Why the White Sox Will Win the World Series
The Chicago White Sox charged to a big lead in the American League Central and held off a late rally from the Cleveland Indians by defeating them three straight to end the season, at Jacobs Field.
There was plenty of talk of how the White Sox were limping to the finish line, having once led the division by 15 games as late as August. As the last week of the season approached, with the Indians charging, there was a lot of talk of how the Indians were still a good bet to win the division and go on to great things in the playoffs.
The White Sox stiffened against that criticism and won five of their last six games, and won the division six games and the American League’s best record by four games.
That didn’t keep many from looking at the offensive juggernaut Boston Red Sox as the favorites. The Red Sox had outscored the White Sox 910 to 741 over the course of the season. The White Sox were known as playing “Ozzie Guillen” style, with hit and runs and stolen bases and moving the runner up.
Manager Ozzie did say those things are important, but he benefited from the long ball. Every player in the White Sox lineup is a good threat to hit one out of the park, and in closely-matched games, that pop decides games most of the time.
The Astros don’t run better than the White Sox, they don’t field better than the White Sox and they don’t hot as well as the White Sox – for power or average.
So what does the Series come down to? Pitching.
The White Sox pitching staff was the best in the American League. It would rate as the best pitching staff in baseball by ERA+ (tied with the Cardinals – but in a DH league). Mark Buerhle, Jose Contreras, Jon Garland and Freddy Garcia make for a deep and strong rotation. The Astros have a strong rotation as well, but it doesn’t have the extra depth that the White Sox bring to the table.
Both teams have solid bullpens, although Brad Lidge gives the Astros an edge. However, the problem with Lidge as an advatage is that the Astros have to get ahead.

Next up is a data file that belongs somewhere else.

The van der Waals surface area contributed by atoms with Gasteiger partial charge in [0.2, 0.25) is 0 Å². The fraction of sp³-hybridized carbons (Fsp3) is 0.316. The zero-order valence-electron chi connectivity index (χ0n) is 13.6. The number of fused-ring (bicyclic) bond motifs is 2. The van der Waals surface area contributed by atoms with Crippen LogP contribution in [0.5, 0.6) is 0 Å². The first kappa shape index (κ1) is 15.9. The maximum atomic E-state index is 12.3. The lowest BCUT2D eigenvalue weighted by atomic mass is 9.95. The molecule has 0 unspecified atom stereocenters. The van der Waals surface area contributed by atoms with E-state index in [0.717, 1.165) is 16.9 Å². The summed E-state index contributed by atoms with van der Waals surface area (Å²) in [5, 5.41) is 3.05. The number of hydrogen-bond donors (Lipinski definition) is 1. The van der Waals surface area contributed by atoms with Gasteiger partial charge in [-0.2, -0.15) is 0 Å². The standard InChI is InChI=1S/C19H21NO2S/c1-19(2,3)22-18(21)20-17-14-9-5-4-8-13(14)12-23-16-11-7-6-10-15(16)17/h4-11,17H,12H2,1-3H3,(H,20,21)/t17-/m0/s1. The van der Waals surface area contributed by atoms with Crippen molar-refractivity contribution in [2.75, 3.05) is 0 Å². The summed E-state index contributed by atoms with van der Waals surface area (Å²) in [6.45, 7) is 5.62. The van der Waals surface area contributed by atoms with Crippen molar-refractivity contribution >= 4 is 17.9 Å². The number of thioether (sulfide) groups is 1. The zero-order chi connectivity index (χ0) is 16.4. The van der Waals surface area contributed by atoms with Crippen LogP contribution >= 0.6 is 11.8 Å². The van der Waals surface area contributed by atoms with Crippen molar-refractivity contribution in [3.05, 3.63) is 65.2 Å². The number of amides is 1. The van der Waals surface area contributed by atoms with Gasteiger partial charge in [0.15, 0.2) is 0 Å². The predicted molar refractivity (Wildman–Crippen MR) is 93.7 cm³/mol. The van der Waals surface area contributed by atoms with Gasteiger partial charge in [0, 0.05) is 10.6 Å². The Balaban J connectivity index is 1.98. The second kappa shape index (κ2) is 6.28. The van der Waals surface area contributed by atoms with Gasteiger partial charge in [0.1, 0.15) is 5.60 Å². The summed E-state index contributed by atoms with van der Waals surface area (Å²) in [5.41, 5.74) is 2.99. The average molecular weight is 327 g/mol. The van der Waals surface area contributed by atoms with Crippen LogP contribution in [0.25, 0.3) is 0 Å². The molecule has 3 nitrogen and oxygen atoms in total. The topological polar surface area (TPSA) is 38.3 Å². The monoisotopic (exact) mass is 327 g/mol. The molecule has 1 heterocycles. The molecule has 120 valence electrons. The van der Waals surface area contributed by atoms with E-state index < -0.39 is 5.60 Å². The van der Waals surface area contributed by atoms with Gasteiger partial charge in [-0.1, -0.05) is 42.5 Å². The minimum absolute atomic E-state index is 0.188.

The power and strong “mistake hitting” of the White Sox will likely overcome the strong right-handed pitching of the Astros.
Game 1 will be difficult for the White Sox offense facing Roger Clemens, but the Astros will have as much difficulty, if not more from Jose Contreras. The Astros hitters have little to no experience against Contreras who is a master at varied deliveries, changing speeds and a devastating splitter. Facing a pitcher for the first time with the repertoire of Contreras will probably be too much for the Astros, and despite what is likely to be a strong performance from Clemens, against a team that doesn’t hit right handers very well, the Astros will come out on the short end.
The White Sox hit lefties well, and they are facing a pitcher they have some familiarity with in Pettitte. Again the Astros face a top tier pitcher whose stuff they have never faced. The combination of new pitching and the offense facing a lefty tips the balance to the White Sox in Game 2.
Once the White Sox get ahead, the Astros won’t be able to match the rotation depth, and the White Sox will hold off the Astros to win the Series. The Astros will be undone by inexperience with the pitching they face throughout the Series, and in a very evenly matched competition, that is all it takes.
In the end, the White Sox will win because, overall, they are the better team. They are strong defensively, with Aaron Rowand being one of the best defensive centerfielders in the game. They are average offensively, and they have some of the best pitching in the major leagues.
White Sox in 6.
Posted: October 22, 2005 at 07:12 PM | 16 comment(s)
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